<p>
<hi rend="smallCaps">THE RECORDER</hi>
<hi rend="italic">ruled that the case must go to the</hi>
<hi rend="smallCaps">JURY</hi>,
<hi rend="italic">but that if necessary he would reserve the point. The prisoner received a good character.</hi> </p>
<p>
<rs id="t18911214-79-verdict-1" type="verdictDescription">
<interp inst="t18911214-79-verdict-1" type="verdictCategory" value="guilty"/>
<interp inst="t18911214-79-verdict-1" type="verdictSubcategory" value="no_subcategory"/>
<hi rend="smallCaps">GUILTY</hi> </rs>.—
<hi rend="italic">
<rs id="t18911214-79-punishment-1" type="punishmentDescription">
<interp inst="t18911214-79-punishment-1" type="punishmentCategory" value="noPunish"/>
<interp inst="t18911214-79-punishment-1" type="punishmentSubcategory" value="sentenceRespited"/>
<join result="defendantPunishment" targOrder="Y" targets="def1-79-18911214 t18911214-79-punishment-1"/>Judgment reserved.</rs> </hi> </p> </div1>
<div1 type="trialAccount" id="t18911214-80">
<interp inst="t18911214-80" type="uri" value="sessionsPapers/18911214"/>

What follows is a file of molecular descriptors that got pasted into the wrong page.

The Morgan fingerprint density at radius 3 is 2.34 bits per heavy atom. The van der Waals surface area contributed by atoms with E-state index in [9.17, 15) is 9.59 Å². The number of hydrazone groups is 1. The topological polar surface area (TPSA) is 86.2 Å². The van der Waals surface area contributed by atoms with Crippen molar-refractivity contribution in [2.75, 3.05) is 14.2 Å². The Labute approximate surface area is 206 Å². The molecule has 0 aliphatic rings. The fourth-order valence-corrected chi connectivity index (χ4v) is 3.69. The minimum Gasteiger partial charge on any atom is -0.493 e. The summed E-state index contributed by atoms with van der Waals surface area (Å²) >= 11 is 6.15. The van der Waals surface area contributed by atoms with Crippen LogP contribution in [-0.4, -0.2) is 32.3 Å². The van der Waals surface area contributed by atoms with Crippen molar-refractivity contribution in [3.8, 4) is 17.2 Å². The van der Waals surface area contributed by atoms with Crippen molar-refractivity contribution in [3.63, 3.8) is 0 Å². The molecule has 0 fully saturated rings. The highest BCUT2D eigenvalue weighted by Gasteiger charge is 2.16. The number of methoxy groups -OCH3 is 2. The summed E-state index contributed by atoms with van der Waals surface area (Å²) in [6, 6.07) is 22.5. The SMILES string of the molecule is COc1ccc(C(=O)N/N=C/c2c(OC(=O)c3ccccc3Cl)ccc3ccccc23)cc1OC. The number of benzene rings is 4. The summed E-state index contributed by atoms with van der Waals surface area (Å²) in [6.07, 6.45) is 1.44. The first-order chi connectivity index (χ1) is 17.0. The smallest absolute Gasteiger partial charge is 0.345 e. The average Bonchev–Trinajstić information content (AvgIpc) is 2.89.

<interp inst="t18911214-80" type="date" value="18911214"/>
<join result="criminalCharge" id="t18911214-80-charge-1" targOrder="Y" targets="def1-80-18911214 t18911214-80-offence-1 t18911214-80-verdict-1"/>
<join result="criminalCharge" id="t18911214-80-charge-2" targOrder="Y" targets="def1-80-18911214 t18911214-80-offence-2 t18911214-80-verdict-1"/>
<p>80.
<persName id="def1-80-18911214" type="defendantName">
<interp inst="def1-80-18911214" type="gender" value="male"/>
<interp inst="def1-80-18911214" type="age" value="27"/>
<interp inst="def1-80-18911214" type="surname" value="CROOK"/>
<interp inst="def1-80-18911214" type="given" value="EDWARD ALFRED"/>
<hi rend="largeCaps">EDWARD ALFRED CROOK</hi> (27)</persName>
<rs id="t18911214-80-offence-1" type="offenceDescription">